I highly recommend 'The Dorm That Dripped Blood' to all horror fans. It is a relatively unknown slasher film that I don't believe has ever had a proper DVD release in North America. Check it out if you can!
A young woman inherits an apartment on "The 4th Floor", and discovers
some deadly secrets. Jane Emelin's grandmother passed away after a
bizarre accident in the building, so she gets the apartment on the
fourth floor. Immediately she meets her crazed and wacky neighbours,
some of whom seem very off. She also has a slew of people doing weird
things across the street from her, she has a perfect view from her
place into theirs. It has a "Rear Window" feel to it, very well done.
Pretty soon after, her neighbour below begins banging on the ceiling
scaring Jane late at night and even during the day telling her to keep
quiet. The person below soon fills Jane's apartment with rats,
frightening her! But this person's issues go much deeper than wanting
Jane to keep the noise level down... and the person goes further than
simply putting a few rats inside of the apartment.
I liked 'The 4th Floor', it was a pretty well done suspense film. Jane is basically being harassed by her neighbour below in an attempt to get her to move out. We get some suspects; her boyfriend who wants her to move in with him, a creepy female neighbour, a locksmith who lives across the street and a nice but odd male neighbour who takes a liking to Jane. According to everyone in the building, the neighbour below is an old lady who NEVER comes out. We of course find out differently, and also discover what really happened to Jane's grandmother. Lots of mystery.
Acting was well done by all in this one, with Juliette Lewis in the lead heroine role. "The 4th Floor" doesn't have all the blood and special effects that others have, but it doesn't need it. It's story and very creepy conclusion/twist that make this a must see!
This remake of 'When a Stranger Calls' attempts to take the intense and
terrifying first fifteen minutes of the original, and makes a full
length film of it. It's the classic story of the babysitter alone at
night getting harassing calls, soon to find out that the caller is
inside of the house all along. Jill Johnson (Camilla Belle) is the
young teenage girl who has the responsibility of taking care of the
Mandrakis' two kids. Once she gets to the house, which is practically
an estate, she begins receiving harassing phone calls from someone
asking her "have you checked the children". It's eventually revealed to
Jill that the calls are coming from inside the house, and it's up to
her to get herself and the children out alive.
This house is HUGE! It's got an indoor pond, at least a dozen rooms, and lights that turn on and off when you enter and exit each area of the house. I am so happy that the people who made this film actually used their large location to their advantage! Jill runs through almost every inch of the place, being stalked by the crazed caller. We actually get some very tense moments in this one when Jill discovers the caller is in the house, very well done. Acting was really good from Camilla Belle, you can feel her fear. The film is basically surrounding her and her character, so it's good that she put in a good performance. Katie Cassidy who is a scream queen herself put in a good job in the supporting role of Jill's friend/enemy Tiffany.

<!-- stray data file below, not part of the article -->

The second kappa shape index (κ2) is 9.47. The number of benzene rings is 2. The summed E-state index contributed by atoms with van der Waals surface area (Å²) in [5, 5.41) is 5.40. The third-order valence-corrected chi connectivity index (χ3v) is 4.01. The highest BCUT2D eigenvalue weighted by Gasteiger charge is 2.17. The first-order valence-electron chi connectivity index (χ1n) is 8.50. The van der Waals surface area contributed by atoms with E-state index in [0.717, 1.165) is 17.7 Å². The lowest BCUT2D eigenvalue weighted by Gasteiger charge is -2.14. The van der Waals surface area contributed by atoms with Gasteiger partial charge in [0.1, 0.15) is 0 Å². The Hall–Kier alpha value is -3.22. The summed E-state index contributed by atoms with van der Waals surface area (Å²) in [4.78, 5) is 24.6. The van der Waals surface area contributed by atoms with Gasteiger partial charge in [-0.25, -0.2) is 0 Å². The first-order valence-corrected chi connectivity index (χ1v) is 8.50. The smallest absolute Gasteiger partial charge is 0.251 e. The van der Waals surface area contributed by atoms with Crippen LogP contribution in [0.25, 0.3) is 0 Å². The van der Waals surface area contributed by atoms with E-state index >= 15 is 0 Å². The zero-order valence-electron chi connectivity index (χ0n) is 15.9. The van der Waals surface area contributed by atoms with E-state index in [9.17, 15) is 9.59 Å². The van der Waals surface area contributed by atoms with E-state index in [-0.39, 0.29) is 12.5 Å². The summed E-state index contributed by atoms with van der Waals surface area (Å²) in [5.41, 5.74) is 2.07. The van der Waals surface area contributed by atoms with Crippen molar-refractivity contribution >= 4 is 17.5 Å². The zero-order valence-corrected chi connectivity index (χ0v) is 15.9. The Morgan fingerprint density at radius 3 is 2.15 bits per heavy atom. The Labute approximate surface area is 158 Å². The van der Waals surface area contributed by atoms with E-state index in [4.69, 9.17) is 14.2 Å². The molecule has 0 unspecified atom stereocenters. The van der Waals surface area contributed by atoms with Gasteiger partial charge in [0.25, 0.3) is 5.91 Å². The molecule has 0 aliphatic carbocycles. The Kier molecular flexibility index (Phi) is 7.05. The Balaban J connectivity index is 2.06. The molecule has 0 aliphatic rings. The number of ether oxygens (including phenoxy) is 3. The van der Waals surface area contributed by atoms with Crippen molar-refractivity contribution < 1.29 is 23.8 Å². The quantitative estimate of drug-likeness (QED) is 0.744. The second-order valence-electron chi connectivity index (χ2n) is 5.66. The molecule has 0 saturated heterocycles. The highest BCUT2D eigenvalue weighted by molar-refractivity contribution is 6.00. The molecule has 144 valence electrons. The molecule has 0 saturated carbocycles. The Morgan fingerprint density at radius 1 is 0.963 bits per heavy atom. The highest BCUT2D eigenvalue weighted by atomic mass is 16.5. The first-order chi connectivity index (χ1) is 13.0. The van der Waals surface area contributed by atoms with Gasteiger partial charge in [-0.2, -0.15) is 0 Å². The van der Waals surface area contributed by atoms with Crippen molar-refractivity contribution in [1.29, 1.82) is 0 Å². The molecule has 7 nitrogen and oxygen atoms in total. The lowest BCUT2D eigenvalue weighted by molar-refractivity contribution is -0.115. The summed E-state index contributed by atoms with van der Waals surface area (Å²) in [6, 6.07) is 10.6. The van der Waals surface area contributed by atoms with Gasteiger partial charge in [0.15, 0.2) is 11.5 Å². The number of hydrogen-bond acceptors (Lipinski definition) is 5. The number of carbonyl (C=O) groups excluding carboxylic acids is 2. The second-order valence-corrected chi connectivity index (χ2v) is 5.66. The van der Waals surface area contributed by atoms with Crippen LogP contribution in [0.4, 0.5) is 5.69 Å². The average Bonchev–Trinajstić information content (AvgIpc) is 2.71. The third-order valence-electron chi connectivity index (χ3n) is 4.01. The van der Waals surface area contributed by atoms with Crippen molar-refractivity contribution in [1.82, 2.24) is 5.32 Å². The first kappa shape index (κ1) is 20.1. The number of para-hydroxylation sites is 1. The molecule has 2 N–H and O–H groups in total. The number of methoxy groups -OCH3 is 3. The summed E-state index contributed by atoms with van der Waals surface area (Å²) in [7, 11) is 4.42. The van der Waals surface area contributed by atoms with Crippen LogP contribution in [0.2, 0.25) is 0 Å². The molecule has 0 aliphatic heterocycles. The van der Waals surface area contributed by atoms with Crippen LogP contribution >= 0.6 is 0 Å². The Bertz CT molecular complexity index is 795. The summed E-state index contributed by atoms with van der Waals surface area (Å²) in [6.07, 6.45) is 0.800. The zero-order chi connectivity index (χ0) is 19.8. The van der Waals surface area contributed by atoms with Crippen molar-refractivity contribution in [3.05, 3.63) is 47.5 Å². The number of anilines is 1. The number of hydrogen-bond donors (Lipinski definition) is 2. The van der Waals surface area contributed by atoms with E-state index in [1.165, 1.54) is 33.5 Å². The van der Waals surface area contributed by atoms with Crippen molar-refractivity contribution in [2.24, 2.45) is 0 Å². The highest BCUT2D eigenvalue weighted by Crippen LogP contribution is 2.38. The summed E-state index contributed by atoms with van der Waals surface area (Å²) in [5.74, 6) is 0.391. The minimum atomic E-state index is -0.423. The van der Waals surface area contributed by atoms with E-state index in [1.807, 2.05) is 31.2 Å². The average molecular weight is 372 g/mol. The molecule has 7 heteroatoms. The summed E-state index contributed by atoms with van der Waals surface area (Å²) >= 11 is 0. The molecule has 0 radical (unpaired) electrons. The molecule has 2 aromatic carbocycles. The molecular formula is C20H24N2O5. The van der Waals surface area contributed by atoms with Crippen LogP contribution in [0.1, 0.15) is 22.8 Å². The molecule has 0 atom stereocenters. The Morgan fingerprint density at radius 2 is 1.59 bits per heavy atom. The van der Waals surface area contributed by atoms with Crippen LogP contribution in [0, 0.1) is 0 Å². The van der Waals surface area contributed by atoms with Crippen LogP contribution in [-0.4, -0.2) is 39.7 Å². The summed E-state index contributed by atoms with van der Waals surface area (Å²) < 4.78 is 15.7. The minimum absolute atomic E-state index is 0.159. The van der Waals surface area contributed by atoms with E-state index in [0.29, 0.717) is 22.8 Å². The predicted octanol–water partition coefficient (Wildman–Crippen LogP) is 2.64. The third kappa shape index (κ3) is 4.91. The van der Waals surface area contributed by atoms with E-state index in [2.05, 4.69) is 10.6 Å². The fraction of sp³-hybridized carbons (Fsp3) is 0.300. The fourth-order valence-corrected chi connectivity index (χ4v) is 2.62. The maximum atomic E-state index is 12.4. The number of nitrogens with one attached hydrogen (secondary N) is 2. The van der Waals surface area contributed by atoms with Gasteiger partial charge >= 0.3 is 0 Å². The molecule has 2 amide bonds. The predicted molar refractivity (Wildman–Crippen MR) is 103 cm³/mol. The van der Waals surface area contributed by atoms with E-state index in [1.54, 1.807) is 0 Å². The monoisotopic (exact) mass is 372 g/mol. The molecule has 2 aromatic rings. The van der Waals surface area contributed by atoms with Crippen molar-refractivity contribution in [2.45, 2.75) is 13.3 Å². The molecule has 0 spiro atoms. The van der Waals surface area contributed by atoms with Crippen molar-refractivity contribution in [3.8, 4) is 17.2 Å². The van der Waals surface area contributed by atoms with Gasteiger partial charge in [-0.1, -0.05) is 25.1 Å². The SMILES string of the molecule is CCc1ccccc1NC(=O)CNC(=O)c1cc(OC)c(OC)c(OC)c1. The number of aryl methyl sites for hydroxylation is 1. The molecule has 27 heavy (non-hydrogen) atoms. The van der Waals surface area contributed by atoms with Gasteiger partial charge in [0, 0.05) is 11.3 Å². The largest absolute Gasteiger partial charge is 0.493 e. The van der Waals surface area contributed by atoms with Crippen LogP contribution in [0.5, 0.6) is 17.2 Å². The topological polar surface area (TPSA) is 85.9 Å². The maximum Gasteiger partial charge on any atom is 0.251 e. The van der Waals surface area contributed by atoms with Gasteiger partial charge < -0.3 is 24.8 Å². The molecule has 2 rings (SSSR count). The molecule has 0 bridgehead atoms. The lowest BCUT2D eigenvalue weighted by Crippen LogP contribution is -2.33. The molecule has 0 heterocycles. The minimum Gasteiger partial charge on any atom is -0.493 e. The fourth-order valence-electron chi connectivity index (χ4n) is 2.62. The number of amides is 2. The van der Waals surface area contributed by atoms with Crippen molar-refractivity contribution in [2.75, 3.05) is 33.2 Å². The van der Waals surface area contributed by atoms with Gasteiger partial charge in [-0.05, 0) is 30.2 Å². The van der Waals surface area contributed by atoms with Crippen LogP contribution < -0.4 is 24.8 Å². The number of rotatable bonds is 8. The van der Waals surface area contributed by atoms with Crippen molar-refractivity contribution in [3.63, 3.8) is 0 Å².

I am definitely in the minority when it comes to this remake, I thought it was pretty well done. It was not near as good as the original and the first 15 minutes of tension in that one, but I like that this remake focused ENTIRELY on the babysitter being stalked by the serial killer which is something the original failed to do.
*** This review may contain spoilers ***
A group of insomniacs do their best to put viewers to sleep in 'The
Haunting', a truly disappointing attempt at a horror film. Eleanor (or
Nell) lives a boring life and has for years, taking care of her ill
mother. Now that the mother has passed away, she's having trouble
sleeping so when she see's an ad for a sleep study on insomniacs, she
jumps at the opportunity. She and two others (along with the head of
the study) have to spend a few days inside a creepy old mansion in
which it's deceased owner (Hugh Crane) was a sadistic creepy guy who
loved children. Each night some strange stuff happens; loud noises,
ghosts climbing into bed with Nell, that sort of stuff. The group
discovers the secret behind Crane and the children who died there,
leading to an odd ending in which Nell feels compelled to stay in the
haunted house forever.
'The Haunting' has got to be the most non scary horror film out there, when it really shouldn't be. It had a huge budget, a large creepy old house, a decent story had it been told better... but at the end of the day is just not scary or even remotely terrifying at all. The "scares" are few and far between, and when a ghost does appear they aren't eerie to watch. Most of the ghosts are the dead children from years ago, but they are nice ghosts and try to help Nell. The main villain Hugh Crane is not scary or intimidating at all, even when he finally appears it falls so flat. And one of the most disappointing things about this remake is that it does not use the huge mansion to it's advantage. The noises that we hear late at night are not well done at all, and the actors do not react in an appropriate way to the "scares".
I thought Lili Taylor put in a very weak performance as the lead Eleanor. Some of the acting choices she made during the "scary" moments feel flat and felt forced from on her part. Liam Neeson hammed it up for the cameras and seemed out of place in this. Catherine Zeta-Jones and Luke Wilson however did good jobs in the supporting roles. Overall 'The Haunting' remake is a failure. Stick to the original 1962 film, it was much better.